The Historical Resurrection of Jesus, Part 1 (The Post-Mortem Appearances)
I have spent a great deal of time discussing the evidence for general theism and considerably less time discussing the evidence for the divinity of Jesus and the historicity of the events described in the New Testament documents. Yet, it is a fact that orthodox Christianity is built upon a historical event, not creative theological thinking. The Apostle Paul defends this very point in his letter to the church in Corinth, that "if Christ has not been raised, then our preaching is vain, your faith also is vain (1 Corinthians 15:14)." In fact, the historical resurrection of Jesus is a necessity, as the orthodox Christian believes that Christ was the first demonstration of the power of God which they expect to work in their own lives on the day of judgment. As Paul writes, "But now Christ has been raised from the dead, the first fruits of those who are asleep (1 Corinthians 15:20)."
However, among the many areas of contention for skeptics regarding the claims of the New Testament, the resurrection is the most widely disputed. In the next several posts, I would like to examine three major areas of evidence for this event, and then briefly evaluate some of the alternative theories suggested by skeptics to account for the contemporary belief in the resurrection of Jesus.
The first piece of evidence is the series of post-mortem appearances of Jesus to his followers and others after his crucifixion and burial. If Jesus was, in fact, resurrected from the dead, the fact that he appeared to others would not only be likely, but necessarily for the idea to even exist today. The epistles of the apostle Paul, the earliest documents of the Christian church, provide some interesting details that bolster the case for the resurrection. In his letter to the Corinthian church, Paul writes, "For I delivered to you as of first importance what I also received, that Christ died for our sins according to the Scriptures, and that He was buried, and that He was raised on the third day according to the Scriptures, and that He appeared to Cephas, then to the twelve. After that He appeared to more than five hundred brethren at one time, most of whom remain until now, but some have fallen asleep; then He appeared to James, then to all the apostles." Here, Paul says that the information that he had taught them, specifically dealing with the appearances of Jesus after his burial, was passed to him as a pre-existing tradition or confession of the existing group of believers.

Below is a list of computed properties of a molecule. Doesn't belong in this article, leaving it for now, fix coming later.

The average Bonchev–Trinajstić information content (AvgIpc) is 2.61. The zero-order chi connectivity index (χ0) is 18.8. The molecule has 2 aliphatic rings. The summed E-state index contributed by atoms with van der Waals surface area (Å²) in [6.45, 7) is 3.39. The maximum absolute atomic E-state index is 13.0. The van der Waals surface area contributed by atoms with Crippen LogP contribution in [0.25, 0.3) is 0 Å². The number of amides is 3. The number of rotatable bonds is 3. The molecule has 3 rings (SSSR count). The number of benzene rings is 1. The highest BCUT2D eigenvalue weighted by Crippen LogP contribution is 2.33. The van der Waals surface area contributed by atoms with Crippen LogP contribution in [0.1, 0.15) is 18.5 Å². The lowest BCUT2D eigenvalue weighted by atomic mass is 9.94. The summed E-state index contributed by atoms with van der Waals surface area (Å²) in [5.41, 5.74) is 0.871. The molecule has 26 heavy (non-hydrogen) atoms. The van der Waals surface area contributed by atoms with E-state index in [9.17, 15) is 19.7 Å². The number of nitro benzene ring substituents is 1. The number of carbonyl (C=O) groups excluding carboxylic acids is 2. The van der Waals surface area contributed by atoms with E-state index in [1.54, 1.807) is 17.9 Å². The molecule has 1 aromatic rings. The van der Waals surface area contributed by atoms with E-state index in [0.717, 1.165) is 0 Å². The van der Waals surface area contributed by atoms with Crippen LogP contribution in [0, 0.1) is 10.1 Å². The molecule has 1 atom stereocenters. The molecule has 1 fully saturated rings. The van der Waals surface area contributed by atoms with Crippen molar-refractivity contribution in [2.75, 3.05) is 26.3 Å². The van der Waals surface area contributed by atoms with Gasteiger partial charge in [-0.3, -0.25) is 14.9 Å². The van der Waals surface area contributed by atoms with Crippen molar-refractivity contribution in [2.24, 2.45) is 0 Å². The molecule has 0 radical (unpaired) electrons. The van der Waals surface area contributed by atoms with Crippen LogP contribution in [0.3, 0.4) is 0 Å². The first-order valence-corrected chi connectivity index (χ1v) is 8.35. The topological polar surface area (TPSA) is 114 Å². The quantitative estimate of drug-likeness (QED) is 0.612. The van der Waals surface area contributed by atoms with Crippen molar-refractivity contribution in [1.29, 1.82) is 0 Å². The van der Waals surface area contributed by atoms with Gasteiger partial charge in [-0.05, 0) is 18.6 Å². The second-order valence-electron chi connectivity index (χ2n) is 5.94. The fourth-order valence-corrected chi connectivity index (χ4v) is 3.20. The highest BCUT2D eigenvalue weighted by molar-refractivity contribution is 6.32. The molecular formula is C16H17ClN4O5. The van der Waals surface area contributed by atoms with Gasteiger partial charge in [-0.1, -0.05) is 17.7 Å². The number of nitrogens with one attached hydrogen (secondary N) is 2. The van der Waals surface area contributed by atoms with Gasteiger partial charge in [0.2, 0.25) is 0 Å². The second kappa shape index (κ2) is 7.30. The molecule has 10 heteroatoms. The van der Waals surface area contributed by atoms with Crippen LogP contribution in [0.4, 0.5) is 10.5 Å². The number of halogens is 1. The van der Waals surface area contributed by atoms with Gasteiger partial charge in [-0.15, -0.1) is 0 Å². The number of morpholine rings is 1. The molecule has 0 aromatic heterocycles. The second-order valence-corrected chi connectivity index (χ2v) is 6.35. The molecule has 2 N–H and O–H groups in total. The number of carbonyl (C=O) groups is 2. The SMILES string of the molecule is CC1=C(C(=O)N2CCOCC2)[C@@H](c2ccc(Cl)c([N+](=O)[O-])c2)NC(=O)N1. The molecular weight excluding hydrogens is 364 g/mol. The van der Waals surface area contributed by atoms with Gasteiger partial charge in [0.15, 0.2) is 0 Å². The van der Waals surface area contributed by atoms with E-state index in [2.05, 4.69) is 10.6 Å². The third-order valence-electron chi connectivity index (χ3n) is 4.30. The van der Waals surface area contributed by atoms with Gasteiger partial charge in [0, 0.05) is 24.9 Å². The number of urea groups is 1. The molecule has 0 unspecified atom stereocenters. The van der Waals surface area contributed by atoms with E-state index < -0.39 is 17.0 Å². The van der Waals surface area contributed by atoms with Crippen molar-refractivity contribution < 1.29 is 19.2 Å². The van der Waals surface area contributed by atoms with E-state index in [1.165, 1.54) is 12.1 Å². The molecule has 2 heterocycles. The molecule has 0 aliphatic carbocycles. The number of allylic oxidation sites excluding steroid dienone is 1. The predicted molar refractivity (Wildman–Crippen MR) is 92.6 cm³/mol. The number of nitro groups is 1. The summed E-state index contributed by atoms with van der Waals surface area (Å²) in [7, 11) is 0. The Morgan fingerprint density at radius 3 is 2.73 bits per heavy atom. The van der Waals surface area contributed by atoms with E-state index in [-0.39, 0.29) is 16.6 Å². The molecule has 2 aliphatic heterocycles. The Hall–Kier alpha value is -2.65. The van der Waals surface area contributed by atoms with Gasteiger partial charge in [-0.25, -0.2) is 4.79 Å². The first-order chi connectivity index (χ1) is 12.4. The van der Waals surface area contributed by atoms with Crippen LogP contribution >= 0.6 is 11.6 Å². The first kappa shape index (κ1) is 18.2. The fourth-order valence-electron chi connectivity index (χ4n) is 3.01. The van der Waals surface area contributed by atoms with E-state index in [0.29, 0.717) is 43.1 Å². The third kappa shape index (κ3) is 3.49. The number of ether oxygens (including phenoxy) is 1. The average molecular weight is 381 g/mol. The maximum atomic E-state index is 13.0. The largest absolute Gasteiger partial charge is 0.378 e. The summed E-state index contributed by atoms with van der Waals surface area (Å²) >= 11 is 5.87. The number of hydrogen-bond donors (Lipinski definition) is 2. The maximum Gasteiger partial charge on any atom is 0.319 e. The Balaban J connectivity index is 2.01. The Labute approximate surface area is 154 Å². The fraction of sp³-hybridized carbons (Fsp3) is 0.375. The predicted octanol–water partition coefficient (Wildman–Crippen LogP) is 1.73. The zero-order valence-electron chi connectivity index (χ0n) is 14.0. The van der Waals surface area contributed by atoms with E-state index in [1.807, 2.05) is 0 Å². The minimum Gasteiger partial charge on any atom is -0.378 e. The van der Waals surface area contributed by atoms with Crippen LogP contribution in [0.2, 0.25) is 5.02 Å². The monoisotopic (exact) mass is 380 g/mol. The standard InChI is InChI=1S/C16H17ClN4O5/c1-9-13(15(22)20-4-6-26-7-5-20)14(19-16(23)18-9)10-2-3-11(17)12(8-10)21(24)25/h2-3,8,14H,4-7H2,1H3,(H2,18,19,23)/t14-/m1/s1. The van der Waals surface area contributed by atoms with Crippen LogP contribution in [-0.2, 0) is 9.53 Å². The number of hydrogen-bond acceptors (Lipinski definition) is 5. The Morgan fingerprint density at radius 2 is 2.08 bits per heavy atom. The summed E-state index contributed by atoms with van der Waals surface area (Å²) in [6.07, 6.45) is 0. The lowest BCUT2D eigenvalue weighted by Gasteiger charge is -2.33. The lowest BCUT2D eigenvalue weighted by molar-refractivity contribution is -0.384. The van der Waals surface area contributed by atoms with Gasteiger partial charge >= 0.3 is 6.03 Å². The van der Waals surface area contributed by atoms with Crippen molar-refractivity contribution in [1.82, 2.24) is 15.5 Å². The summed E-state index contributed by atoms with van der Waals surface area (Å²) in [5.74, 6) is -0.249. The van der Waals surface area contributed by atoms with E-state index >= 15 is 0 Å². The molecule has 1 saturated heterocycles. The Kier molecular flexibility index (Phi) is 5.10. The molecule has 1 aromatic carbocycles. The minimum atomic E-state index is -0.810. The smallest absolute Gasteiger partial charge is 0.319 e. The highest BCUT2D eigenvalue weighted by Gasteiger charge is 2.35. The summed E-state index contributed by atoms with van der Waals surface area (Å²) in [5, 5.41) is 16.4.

Later, Paul writes to the Galatian church and mentions the journey he took to Jerusalem to meet with the apostles James and Peter three years after his own conversion, where he received the appearances tradition. Now, based upon the generally attested date of AD 30 for Jesus' crucifixion, Paul's conversion can be placed roughly three years later. This means that the information regarding the appearances of Jesus was intact and widely known within two to three years of the crucifixion, and documented within seven! In fact, Paul's mentioning of the remaining portion of the five hundred witnesses almost invites skeptics to verify for themselves, as if to say, "feel free to ask them!" As an aside, it is interesting to recall that prior to his conversion, Paul exerted considerable authority as a Pharisee, and was actively persecuting Christians up until the very day of his encounter with the risen Christ. The book of the Acts of the Apostles (chapters seven and eight) even mentions Paul's presence at and "hearty agreement" with the stoning of the disciple Steven, who openly proclaimed the Gospel of Jesus. Implicit in Steven's preaching was the fact that Jesus was not only the expected Messiah, but resurrected to glory, of which he had been a witness.
The fact that the establishment of the Christian church with its core doctrines can be traced to roughly a couple of years of Jesus' death and burial implies the general agreement among the community of the truth that Jesus had been crucified, buried, and resurrected. While historians find plenty of data in agreement with this belief, even among secular sources, sources that provide voices of dissention providing details strong enough to debunk the belief are non-existent. In other words, that the body of believers so greatly proliferated in such a short time shows that there were few, if not none, who had any evidence with which to clarify a mistaken belief that Jesus had been raised from the dead.
Often quoted by New Testament scholar William Lane Craig, Gerd Lüdemann writes in What Really Happened to Jesus? "It may be taken as historically certain that Peter and the disciples had experiences after Jesus’s death in which Jesus appeared to them as the risen Christ."